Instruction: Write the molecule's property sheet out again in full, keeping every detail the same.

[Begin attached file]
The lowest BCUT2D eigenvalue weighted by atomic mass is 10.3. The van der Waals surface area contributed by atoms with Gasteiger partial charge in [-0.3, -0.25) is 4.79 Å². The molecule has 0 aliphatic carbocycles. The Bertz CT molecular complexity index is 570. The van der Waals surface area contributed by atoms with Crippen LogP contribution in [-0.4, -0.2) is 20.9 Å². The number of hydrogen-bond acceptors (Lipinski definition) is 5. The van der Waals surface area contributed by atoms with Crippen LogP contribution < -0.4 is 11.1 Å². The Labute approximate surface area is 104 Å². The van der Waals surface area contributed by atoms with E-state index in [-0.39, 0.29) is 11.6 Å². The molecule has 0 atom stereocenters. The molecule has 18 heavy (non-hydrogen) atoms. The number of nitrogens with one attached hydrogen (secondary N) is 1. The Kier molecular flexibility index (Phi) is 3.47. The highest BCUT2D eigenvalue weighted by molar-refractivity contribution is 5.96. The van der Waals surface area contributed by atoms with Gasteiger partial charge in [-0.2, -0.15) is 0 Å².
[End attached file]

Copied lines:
The lowest BCUT2D eigenvalue weighted by atomic mass is 10.3. The van der Waals surface area contributed by atoms with Gasteiger partial charge in [-0.3, -0.25) is 4.79 Å². The molecule has 0 aliphatic carbocycles. The Bertz CT molecular complexity index is 570. The van der Waals surface area contributed by atoms with Crippen LogP contribution in [-0.4, -0.2) is 20.9 Å². The number of hydrogen-bond acceptors (Lipinski definition) is 5. The van der Waals surface area contributed by atoms with Crippen LogP contribution < -0.4 is 11.1 Å². The Labute approximate surface area is 104 Å². The van der Waals surface area contributed by atoms with E-state index in [-0.39, 0.29) is 11.6 Å². The molecule has 0 atom stereocenters. The molecule has 18 heavy (non-hydrogen) atoms. The number of nitrogens with one attached hydrogen (secondary N) is 1. The Kier molecular flexibility index (Phi) is 3.47. The highest BCUT2D eigenvalue weighted by molar-refractivity contribution is 5.96. The van der Waals surface area contributed by atoms with Gasteiger partial charge in [-0.2, -0.15) is 0 Å².